Tuesday, Nov. 6, 1 p.m. ET
Tuesday, November 6, 2007; 1:00 PM
K Street columnist Jeffrey Birnbaum was online to discuss the intersection of business, politics and government on Tuesday, Nov. 6, at 1 p.m. ET.[an error occurred while processing this directive] [an error occurred while processing this directive]
A list of Birnbaum's columns can be found here.
A transcript follows.
Jeffrey Birnbaum: Hello everyone. Thanks for writing in. I wrote about a controversial tax break in my column today, Obama's K Street helpers and the definition of public affairs. I'm not sure we've actually nailed the public affairs question, or rather, its definition. If anyone out there has a suggestion, please send it in. I think it's still a little unclear, and it really doesn't have to be. In fact, if you have any questions or comments, write in, write often. I'm happy to field any questions or comments you might have.
Anonymous: Jeff, you're friends with many corporate public affairs executives in Washington. In your own mind, what do you think they do?
Jeffrey Birnbaum: I think that Stan Collender, who is quoted in my column, is pretty close to correct. Public affairs is a the effort by consultants to impact what government does. That may or may not include direct lobbying, but probably it doesn't. Then again, Doug Pinkham of the Public Affairs Council, has a broader definition. And, I guess, given the name of his very useful and well-regarded group, he ought to know.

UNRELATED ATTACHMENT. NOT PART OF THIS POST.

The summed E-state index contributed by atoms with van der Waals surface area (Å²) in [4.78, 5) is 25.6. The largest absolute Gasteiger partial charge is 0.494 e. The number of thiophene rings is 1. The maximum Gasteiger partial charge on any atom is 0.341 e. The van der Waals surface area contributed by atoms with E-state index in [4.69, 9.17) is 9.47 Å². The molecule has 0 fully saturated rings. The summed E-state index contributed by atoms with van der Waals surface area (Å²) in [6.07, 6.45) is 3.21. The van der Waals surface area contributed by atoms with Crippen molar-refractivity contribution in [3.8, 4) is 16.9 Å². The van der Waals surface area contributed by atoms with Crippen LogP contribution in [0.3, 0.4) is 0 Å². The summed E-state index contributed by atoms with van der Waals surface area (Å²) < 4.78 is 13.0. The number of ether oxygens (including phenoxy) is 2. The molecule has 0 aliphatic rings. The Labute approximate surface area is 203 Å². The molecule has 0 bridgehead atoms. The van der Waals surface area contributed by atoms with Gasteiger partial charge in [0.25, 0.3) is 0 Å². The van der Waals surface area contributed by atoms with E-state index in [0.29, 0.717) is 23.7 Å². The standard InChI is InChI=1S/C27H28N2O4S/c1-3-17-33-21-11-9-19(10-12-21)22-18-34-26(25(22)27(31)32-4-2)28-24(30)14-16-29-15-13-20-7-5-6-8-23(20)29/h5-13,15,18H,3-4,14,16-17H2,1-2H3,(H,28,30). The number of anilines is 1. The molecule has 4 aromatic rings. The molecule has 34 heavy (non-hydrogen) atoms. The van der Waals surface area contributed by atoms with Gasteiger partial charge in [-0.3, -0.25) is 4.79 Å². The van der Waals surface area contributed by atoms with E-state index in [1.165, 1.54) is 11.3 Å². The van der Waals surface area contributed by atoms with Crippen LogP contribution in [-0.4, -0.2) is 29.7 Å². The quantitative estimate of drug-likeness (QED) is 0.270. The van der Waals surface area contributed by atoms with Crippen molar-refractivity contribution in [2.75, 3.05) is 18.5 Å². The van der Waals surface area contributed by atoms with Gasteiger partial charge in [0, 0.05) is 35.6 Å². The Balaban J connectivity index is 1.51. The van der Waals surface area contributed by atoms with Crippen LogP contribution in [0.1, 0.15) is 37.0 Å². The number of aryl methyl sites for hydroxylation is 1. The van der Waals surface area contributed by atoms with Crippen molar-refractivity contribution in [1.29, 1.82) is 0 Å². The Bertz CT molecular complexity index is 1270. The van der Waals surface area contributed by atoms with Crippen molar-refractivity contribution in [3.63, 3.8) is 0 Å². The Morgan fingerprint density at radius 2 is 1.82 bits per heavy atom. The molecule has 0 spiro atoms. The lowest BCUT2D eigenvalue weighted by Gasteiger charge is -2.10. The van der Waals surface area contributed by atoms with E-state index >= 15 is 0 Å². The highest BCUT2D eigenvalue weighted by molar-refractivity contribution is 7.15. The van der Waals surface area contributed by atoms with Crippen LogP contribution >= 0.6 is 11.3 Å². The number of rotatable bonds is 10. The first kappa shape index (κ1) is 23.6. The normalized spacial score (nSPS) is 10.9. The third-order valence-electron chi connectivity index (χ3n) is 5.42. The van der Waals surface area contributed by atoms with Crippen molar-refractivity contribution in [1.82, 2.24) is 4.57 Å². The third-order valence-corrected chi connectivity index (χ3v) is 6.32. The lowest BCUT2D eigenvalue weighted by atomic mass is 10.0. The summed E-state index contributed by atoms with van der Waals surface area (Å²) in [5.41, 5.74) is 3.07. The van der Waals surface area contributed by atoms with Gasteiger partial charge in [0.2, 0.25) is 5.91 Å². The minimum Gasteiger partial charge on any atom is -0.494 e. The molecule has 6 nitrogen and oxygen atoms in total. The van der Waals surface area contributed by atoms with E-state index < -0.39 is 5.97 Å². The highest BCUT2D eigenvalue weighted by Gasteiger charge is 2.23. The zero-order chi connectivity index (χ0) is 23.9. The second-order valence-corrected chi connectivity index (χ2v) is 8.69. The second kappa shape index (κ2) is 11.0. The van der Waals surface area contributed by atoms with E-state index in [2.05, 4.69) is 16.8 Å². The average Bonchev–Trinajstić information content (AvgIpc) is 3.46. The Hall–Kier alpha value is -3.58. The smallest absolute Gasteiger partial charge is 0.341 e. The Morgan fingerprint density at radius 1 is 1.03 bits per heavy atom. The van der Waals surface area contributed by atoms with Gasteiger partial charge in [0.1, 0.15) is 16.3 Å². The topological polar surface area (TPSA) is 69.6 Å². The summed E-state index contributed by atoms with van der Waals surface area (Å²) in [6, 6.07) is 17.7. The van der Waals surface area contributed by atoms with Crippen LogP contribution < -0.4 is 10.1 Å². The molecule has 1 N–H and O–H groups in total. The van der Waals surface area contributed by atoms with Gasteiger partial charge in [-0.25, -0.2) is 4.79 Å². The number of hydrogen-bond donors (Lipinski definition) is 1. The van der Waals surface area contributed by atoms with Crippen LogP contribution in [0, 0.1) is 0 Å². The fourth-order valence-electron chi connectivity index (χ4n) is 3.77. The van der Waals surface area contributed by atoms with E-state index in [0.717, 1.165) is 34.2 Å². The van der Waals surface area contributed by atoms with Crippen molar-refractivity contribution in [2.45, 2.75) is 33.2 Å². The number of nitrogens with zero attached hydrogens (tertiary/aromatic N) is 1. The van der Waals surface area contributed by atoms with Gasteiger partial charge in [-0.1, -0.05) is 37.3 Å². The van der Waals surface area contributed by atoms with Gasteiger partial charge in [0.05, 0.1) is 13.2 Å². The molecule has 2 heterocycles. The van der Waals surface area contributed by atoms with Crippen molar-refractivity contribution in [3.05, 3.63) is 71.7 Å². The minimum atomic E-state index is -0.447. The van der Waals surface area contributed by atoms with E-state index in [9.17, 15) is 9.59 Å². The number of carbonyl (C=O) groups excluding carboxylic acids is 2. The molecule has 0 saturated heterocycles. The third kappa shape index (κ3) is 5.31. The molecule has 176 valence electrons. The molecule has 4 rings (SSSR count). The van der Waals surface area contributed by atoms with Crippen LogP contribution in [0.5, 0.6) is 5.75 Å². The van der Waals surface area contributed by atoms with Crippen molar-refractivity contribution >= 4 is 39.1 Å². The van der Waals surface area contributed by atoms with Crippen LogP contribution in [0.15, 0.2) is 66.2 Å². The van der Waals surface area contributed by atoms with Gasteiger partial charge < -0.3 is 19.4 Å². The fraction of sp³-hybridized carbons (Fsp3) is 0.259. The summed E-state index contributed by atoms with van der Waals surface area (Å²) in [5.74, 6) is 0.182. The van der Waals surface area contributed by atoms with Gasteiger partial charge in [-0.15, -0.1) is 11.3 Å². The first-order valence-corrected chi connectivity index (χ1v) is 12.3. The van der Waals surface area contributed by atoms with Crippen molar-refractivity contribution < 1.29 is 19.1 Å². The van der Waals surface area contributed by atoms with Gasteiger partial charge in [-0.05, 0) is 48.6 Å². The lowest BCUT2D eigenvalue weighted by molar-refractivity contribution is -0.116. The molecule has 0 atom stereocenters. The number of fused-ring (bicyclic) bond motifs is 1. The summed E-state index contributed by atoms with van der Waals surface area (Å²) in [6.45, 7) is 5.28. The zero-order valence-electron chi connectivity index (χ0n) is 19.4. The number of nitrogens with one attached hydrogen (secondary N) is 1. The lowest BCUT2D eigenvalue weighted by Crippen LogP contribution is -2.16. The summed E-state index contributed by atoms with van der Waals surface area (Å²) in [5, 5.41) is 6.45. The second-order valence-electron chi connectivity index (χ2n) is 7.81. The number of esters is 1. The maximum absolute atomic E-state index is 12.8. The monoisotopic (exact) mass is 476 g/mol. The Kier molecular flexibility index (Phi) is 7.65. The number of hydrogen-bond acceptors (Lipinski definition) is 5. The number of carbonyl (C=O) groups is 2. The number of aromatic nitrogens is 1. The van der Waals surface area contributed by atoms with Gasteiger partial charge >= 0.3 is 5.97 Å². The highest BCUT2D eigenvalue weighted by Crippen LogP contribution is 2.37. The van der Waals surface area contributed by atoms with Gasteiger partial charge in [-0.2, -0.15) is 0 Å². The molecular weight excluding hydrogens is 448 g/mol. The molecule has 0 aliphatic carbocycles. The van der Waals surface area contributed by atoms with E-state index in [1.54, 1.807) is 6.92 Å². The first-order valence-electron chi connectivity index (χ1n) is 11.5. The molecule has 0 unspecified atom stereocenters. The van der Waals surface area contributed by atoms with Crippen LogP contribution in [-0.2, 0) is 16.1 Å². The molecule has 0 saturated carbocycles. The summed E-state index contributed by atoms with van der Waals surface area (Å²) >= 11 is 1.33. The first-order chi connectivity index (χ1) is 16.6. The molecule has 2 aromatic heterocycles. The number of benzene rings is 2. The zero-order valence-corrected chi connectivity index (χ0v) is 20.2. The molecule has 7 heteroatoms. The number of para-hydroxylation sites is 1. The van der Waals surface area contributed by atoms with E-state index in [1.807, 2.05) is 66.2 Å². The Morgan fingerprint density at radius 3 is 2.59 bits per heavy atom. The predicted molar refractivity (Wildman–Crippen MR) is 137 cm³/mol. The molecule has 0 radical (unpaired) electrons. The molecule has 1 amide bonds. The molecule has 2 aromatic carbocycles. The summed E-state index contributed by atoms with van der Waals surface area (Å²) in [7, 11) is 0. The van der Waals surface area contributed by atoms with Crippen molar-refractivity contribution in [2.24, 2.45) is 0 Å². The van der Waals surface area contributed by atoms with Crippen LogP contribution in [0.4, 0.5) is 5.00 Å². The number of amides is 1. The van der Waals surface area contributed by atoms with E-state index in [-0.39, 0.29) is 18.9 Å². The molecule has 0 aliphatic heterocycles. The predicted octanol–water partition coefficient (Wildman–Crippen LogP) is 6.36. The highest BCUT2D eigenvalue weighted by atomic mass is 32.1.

He wrote to me that public affairs "represents an organization's efforts to monitor and manage its business environment. It combines government relations, communications, issues management and corporate citizenship strategies to influence public policy, build a strong reputation and find common ground with stakeholders."
This definition, he continued, reflects the fact that public affairs is interdisciplinary - it's not just lobbying or communications. Public affairs is focused on public policy issues AND the relationship of an organization to the rest of society. The smart companies out there understand, as you do, that public affairs is much more than government relations.
Well, that about covers it, don't you think? Actually, it probably doesn't. Please suggest an alternative!